People v. Harris, No. S081700.

CourtUnited States State Supreme Court (California)
Writing for the CourtCHIN
Citation57 Cal.4th 804,306 P.3d 1195,161 Cal.Rptr.3d 364
PartiesThe PEOPLE, Plaintiff and Respondent, v. Willie Leo HARRIS, Defendant and Appellant.
Docket NumberNo. S081700.
Decision Date26 August 2013

57 Cal.4th 804
306 P.3d 1195
161 Cal.Rptr.3d 364

The PEOPLE, Plaintiff and Respondent,
Willie Leo HARRIS, Defendant and Appellant.

No. S081700.

Supreme Court of California

Aug. 26, 2013.

See 4 Witkin & Epstein, Cal.
Criminal Law (4th ed. 2012) Jurisdiction and Venue, § 84 et seq.

[161 Cal.Rptr.3d 377]

Richard I. Targow, Sebastopol, under appointment by the Supreme Court, for Defendant and Appellant.

Edmund G. Brown, Jr., and Kamala D. Harris, Attorneys General, Dane R. Gillette, Chief Assistant Attorney General, Michael P. Farrell, Assistant Attorney General, Harry Joseph Colombo, William K. Kim, Eric Christoffersen, Kathleen A. McKenna and Amanda D. Cary, Deputy Attorneys General, for Plaintiff and Respondent.


[57 Cal.4th 810][306 P.3d 1205]Following a mistrial,1 a jury convicted defendant Willie Leo Harris of the first degree murder (§§ 187, subd. (a), 189), robbery [306 P.3d 1206]( §§ 211, 212.5, subd. (a)), and rape ( § 261, subd. (a)(2)) of Alicia Manning; unlawful taking of a vehicle ( Veh.Code, § 10851, subd. (a)); and arson ( § 451, subd. (d)). The jury found true special circumstance allegations of robbery murder and rape murder ( § 190.2, former subd. (a)(17)(I), (III)), and further found that defendant had used a deadly or dangerous weapon (§ 12022, [57 Cal.4th 811]subd. (b)(1)).2 The jury returned a verdict of death. The trial court denied defendant's automatic application to modify the penalty verdict (§ 190.4, subd. (e)), and sentenced him to death on the murder count and imposed a determinate sentence on the remaining counts and enhancements.

Appeal to this court is automatic. (§ 1239, subd. (b).) We affirm the judgment.

I. Facts

On May 20, 1997, defendant entered Alicia Manning's apartment and raped and killed her. He then stole Manning's car and set it on fire. Defendant told the police he had had consensual sex with Manning on the night of her murder, but denied killing her. At trial, defendant argued Manning's boyfriend killed her.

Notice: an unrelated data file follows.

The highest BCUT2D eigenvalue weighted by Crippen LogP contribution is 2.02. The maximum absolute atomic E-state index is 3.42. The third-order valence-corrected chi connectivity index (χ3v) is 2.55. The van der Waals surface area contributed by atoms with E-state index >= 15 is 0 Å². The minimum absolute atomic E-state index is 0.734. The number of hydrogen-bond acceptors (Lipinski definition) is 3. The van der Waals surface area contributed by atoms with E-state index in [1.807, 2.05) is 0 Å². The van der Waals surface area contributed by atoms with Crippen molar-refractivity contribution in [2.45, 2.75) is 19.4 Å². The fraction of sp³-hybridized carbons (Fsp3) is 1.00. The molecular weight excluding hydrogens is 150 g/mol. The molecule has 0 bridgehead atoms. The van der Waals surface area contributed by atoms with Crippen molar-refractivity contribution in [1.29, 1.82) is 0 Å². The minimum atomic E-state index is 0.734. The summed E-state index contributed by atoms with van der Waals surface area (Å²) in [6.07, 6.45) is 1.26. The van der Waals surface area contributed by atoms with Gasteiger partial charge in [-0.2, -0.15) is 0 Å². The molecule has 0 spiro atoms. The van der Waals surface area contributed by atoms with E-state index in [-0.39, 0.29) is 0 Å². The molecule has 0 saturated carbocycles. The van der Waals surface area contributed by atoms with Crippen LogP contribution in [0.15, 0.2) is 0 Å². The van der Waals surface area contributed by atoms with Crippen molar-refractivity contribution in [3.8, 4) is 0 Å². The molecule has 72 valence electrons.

A. Guilt Phase
1. Prosecution Evidence

a. Alicia Manning

In 1997, Alicia Manning was a college senior living in a Bakersfield apartment with her friend and fellow student, Thea Bucholz. Manning had been seriously dating her boyfriend, Charles Hill, for a year, and had known him for over three years. Hill, who was not in school and did not

[161 Cal.Rptr.3d 378]

have a job or a working vehicle, lived in Tulare, a town approximately an hour's drive from Bakersfield. At trial, two unsent letters written by Manning shortly before her death were introduced into evidence: one was addressed to “Charles sweetheart,” and described her love for him; the other was addressed to a friend and discussed her postgraduation plans with Hill.

In April 1997, Bucholz met defendant through a mutual friend. Defendant and Bucholz became fast friends, and socialized often. Defendant sought a romantic relationship with Bucholz, which she refused, but they remained friends. Defendant, who was unemployed and did not have a car, lived with his girlfriend, Zenobia Findley, and her brother in an apartment less than a mile away from Bucholz and Manning's apartment.

About a week after Bucholz met defendant, she introduced him to Manning. Manning was in the apartment during three of defendant's visits. Throughout [57 Cal.4th 812]April and May, defendant frequently called the apartment when Bucholz was not home. Manning told Bucholz that defendant's calls were interfering with her studying, and she asked Bucholz to request that he stop calling the apartment.

During this time, Findley suspected defendant had become romantically involved with Bucholz and called the women's apartment. Manning answered the phone and during the ensuing conversation Findley threatened her. Manning reported the call to police.

Around May 16, Manning and Hill discussed ending their relationship because she felt he spent too much time with his friends, and she also feared he might have given her a sexually transmitted disease. Carolyn Krone, an associate director of the student health center at Manning's university, later told Manning that testing indicated that she did not have a sexually transmitted disease.

On May 19, Manning confronted defendant and Bucholz about Findley's threatening phone call and told them she had called the police. Manning was furious and told defendant and Bucholz to tell Findley to stop calling the apartment.

That evening, Manning, Hill, and Hill's father went out to dinner. Hill drove Manning back to her apartment in her car, but did not park in the space closest to her apartment. Manning and Hill had intended to have sex but did not because he was feeling ill. Hill was picked up by his father [306 P.3d 1207]at Manning's apartment around 10:00 p.m., and Bucholz returned soon thereafter. The women stayed up talking, and Manning told Bucholz that she had concerns whether Hill was “the right guy for her.” No one else visited the apartment that night.